Cabinet Storage in Galley

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Rialta owners are always looking for ways to increase cabinet storage space.  Some opt to modify the existing cabinets to increase shelf space while others opt to add cabinets where there previously had been none.

On this page:





Modified Existing Cabinets

This modification was performed on a 2000 HD in which the original storage cabinet under the kitchen sink seemed to waste a lot of space.  It extends the rear wall of cabinet back several inches, adds a second shelf, and affords the opportunity for a "secret storage hide-away" under the floor of the cabinet.

As you look at the front of the un-modified cabinets, you will see the two base areas next to the carpet that are not movable.  The large one under the oven (or storage drawers if not equipped with the oven) actually holds the gray water tank. However, the smaller one under the sink cabinet floor and just to the right of the gray water tank and adjacent to the coach battery box holds nothing at all and is just a big waste of space.

If you also look at the cabinet under the sink you'll note that it is not well designed in that it allows for only the one shelf thereby wasting a lot of space due to its excessive height.  I realize that the sink and drain pipe are there but it still seems like a second shelf could be added.  And if you start to take things apart, you'll find that the cabinet itself does not extend back very far but it seems like several more inches could easily be gained without interfering with the wiring harnesses behind the cabinet wall.

A couple of precautions about this modification.  You are dealing with "finished" surfaces so any sloppy work will show up in the final product.  These wood paneled cabinet doors are all "washed maple" from Winnebago.  My modification did not change the door at all so I simply removed it temporarily to get it out of the way and protect it from damage.  The interior walls of the cabinet are a similar finished paneling from Winnebago.  I could not really change the panel on the right side (behind the driver's seat) as it was exposed so I left that panel alone.  I replaced the panel on the left side adjacent to the oven and the rear panel with 1/4" oak finish panel available from Home Depot and just about any other lumberyard.  The rear panel was actually pushed back several inches making it narrower where it met the 45 degree transition wall.  This necessitated another narrow panel of about 4 inches wide.  If you look closely at the bottom shelf arrangement in the original framing picture below you can see that the floor was rectangular.  Now look at the floor in the finished mod of the large picture above and you can tell that the floor extends back farther and has a small 45 degree corner at the right side.  The color and grain match is not perfect but unless you know its been changed, you'd never spot the difference.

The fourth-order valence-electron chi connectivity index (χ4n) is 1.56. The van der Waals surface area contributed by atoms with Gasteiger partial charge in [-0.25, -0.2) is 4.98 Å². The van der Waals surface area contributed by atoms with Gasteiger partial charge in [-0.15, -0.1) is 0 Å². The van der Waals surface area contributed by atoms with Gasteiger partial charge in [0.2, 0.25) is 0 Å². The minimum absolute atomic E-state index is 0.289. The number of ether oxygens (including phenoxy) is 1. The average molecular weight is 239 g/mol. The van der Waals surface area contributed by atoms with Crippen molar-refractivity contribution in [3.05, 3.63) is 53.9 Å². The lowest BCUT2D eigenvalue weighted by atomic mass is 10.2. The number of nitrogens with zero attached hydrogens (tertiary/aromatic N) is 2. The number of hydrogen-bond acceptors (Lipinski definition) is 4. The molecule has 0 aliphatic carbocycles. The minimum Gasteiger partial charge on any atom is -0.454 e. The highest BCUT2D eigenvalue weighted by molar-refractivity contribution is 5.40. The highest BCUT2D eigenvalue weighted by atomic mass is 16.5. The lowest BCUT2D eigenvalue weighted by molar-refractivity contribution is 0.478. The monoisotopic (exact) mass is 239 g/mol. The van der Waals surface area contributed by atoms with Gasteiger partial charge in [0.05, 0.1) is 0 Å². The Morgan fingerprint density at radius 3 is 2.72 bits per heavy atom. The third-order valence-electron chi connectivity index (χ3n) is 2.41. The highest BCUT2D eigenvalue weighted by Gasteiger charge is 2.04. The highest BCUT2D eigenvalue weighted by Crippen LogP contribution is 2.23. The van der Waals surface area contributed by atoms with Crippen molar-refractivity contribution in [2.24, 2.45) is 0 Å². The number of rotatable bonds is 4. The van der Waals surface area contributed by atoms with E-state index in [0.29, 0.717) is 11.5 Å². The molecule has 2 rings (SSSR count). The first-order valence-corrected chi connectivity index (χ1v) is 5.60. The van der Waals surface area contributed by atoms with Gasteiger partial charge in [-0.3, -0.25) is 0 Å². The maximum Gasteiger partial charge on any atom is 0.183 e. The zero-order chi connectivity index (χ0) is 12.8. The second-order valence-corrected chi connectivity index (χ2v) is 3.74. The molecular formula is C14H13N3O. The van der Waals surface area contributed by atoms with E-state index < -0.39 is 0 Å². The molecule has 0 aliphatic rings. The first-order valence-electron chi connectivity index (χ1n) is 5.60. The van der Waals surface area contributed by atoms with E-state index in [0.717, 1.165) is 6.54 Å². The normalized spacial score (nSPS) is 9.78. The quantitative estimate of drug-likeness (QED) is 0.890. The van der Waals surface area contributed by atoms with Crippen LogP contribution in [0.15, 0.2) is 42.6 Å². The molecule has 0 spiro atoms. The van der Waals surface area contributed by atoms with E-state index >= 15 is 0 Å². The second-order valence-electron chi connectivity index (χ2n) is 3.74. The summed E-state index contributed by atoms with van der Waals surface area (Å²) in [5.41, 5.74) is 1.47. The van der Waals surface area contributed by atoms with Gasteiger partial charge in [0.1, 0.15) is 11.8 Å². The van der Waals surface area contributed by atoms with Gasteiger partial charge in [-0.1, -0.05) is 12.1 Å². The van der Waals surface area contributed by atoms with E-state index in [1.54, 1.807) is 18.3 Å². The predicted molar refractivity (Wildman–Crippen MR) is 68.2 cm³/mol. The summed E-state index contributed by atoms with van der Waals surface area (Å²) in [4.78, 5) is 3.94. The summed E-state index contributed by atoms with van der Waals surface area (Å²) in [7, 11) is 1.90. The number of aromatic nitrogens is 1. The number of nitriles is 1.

The wood panels on the back and left were removed, some additional 1" x 1" wood blocking strips added for structural integrity, and the new panels cut to fit in place.  Instead of a staple gun similar to the one Winnebago used to attach the panels, I opted to use small #6 countersunk wood screws.  Trying to use brads or small nails would knock apart the frail 1" x 1" wood supports so using the screws seemed like the sensible way to go.

The new bottom floor shelf and the new second shelf are 1/4" masonite.  You may wish to consider another wood choice but I wanted to keep things simple, light-weight, and inexpensive.  There are small 1/2" x 1/2" wood supports that run around under the additional shelf.  It is at this location that the additional 1" x 1" wood supports were needed for the structural integrity.  The bottom floor shelf area still has enough height to get in the tallest box of breakfast cereal that I could find.

One final touch can be added: its the "secret storage hide-away" that can be made by simply making the bottom floor shelf removable to expose the wide open area down to the floor.  You can choose to leave this area alone or dress it up a little with more wood panels to box it in.  Once the bottom floor is cut to fit into the entire cabinet area, you can add a small recessed hardware pull or drill a hole to act as a finger-pull in order to gain access to this secret storage.

 NOTE - Here is another example of the same cabinet only modified to a greater degree.  Notice that the small space underneath the cabinet has been converted to a drawer.


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Adding New Cabinets

Here's an example of adding new cabinets on
the back shelf of either the QD or HD models.


Here's an example of adding
a new cabinet near the entry
of a QD model.

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Additional Modifications:

[ Arm Rest Removal ] [ Automatic Transfer Switch ] [ Awning ] [ Bathroom Shelf & Basin ] [ Battery Disconnect ]
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Page Updated: 19 February 2015